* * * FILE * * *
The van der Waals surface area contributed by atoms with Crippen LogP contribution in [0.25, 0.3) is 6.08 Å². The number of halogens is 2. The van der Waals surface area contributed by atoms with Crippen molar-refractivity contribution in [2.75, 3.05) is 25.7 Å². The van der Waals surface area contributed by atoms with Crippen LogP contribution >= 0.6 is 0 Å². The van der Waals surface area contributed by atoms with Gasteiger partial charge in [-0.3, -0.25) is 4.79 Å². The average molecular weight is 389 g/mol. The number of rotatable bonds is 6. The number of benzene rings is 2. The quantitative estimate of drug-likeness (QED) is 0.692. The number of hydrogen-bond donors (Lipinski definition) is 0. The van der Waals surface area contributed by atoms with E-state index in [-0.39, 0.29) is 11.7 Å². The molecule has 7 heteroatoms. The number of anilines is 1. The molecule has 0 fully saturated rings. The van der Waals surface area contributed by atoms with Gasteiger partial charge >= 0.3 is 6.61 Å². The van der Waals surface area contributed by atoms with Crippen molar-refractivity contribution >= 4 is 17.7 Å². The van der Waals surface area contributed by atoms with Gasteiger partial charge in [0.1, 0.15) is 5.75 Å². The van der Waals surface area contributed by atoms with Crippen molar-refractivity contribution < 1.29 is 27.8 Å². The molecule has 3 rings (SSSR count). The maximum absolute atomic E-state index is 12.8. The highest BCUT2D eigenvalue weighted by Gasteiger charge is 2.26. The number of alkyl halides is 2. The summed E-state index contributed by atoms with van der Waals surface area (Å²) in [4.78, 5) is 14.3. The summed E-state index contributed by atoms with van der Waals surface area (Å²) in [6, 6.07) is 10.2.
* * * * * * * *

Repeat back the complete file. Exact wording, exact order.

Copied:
The van der Waals surface area contributed by atoms with Crippen LogP contribution in [0.25, 0.3) is 6.08 Å². The number of halogens is 2. The van der Waals surface area contributed by atoms with Crippen molar-refractivity contribution in [2.75, 3.05) is 25.7 Å². The van der Waals surface area contributed by atoms with Crippen LogP contribution >= 0.6 is 0 Å². The van der Waals surface area contributed by atoms with Gasteiger partial charge in [-0.3, -0.25) is 4.79 Å². The average molecular weight is 389 g/mol. The number of rotatable bonds is 6. The number of benzene rings is 2. The quantitative estimate of drug-likeness (QED) is 0.692. The number of hydrogen-bond donors (Lipinski definition) is 0. The van der Waals surface area contributed by atoms with E-state index in [-0.39, 0.29) is 11.7 Å². The molecule has 7 heteroatoms. The number of anilines is 1. The molecule has 0 fully saturated rings. The van der Waals surface area contributed by atoms with Gasteiger partial charge >= 0.3 is 6.61 Å². The van der Waals surface area contributed by atoms with Crippen molar-refractivity contribution >= 4 is 17.7 Å². The van der Waals surface area contributed by atoms with Gasteiger partial charge in [0.1, 0.15) is 5.75 Å². The van der Waals surface area contributed by atoms with Crippen molar-refractivity contribution < 1.29 is 27.8 Å². The molecule has 3 rings (SSSR count). The maximum absolute atomic E-state index is 12.8. The highest BCUT2D eigenvalue weighted by Gasteiger charge is 2.26. The number of alkyl halides is 2. The summed E-state index contributed by atoms with van der Waals surface area (Å²) in [4.78, 5) is 14.3. The summed E-state index contributed by atoms with van der Waals surface area (Å²) in [6, 6.07) is 10.2.